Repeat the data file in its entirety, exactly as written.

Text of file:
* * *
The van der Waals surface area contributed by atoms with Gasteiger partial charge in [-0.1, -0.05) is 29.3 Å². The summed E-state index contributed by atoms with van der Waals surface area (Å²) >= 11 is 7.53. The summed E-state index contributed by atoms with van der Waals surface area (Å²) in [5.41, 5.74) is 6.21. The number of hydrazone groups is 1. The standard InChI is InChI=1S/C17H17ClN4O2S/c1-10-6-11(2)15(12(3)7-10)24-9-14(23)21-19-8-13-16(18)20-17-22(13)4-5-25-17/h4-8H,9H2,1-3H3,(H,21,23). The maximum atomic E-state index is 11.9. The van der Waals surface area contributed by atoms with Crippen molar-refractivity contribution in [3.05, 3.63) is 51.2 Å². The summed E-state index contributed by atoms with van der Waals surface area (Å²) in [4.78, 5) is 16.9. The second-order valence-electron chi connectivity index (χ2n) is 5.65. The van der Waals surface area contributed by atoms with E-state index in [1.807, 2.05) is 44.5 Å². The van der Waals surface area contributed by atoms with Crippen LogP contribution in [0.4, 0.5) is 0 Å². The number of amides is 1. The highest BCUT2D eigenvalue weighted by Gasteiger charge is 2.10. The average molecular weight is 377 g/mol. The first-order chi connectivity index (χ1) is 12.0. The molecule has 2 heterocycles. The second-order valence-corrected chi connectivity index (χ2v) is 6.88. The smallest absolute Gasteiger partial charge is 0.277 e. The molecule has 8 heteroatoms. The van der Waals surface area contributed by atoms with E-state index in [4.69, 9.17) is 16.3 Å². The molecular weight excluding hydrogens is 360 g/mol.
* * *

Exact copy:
The van der Waals surface area contributed by atoms with Gasteiger partial charge in [-0.1, -0.05) is 29.3 Å². The summed E-state index contributed by atoms with van der Waals surface area (Å²) >= 11 is 7.53. The summed E-state index contributed by atoms with van der Waals surface area (Å²) in [5.41, 5.74) is 6.21. The number of hydrazone groups is 1. The standard InChI is InChI=1S/C17H17ClN4O2S/c1-10-6-11(2)15(12(3)7-10)24-9-14(23)21-19-8-13-16(18)20-17-22(13)4-5-25-17/h4-8H,9H2,1-3H3,(H,21,23). The maximum atomic E-state index is 11.9. The van der Waals surface area contributed by atoms with Crippen molar-refractivity contribution in [3.05, 3.63) is 51.2 Å². The summed E-state index contributed by atoms with van der Waals surface area (Å²) in [4.78, 5) is 16.9. The second-order valence-electron chi connectivity index (χ2n) is 5.65. The van der Waals surface area contributed by atoms with E-state index in [1.807, 2.05) is 44.5 Å². The van der Waals surface area contributed by atoms with Crippen LogP contribution in [0.4, 0.5) is 0 Å². The number of amides is 1. The highest BCUT2D eigenvalue weighted by Gasteiger charge is 2.10. The average molecular weight is 377 g/mol. The first-order chi connectivity index (χ1) is 12.0. The molecule has 2 heterocycles. The second-order valence-corrected chi connectivity index (χ2v) is 6.88. The smallest absolute Gasteiger partial charge is 0.277 e. The molecule has 8 heteroatoms. The van der Waals surface area contributed by atoms with E-state index in [4.69, 9.17) is 16.3 Å². The molecular weight excluding hydrogens is 360 g/mol.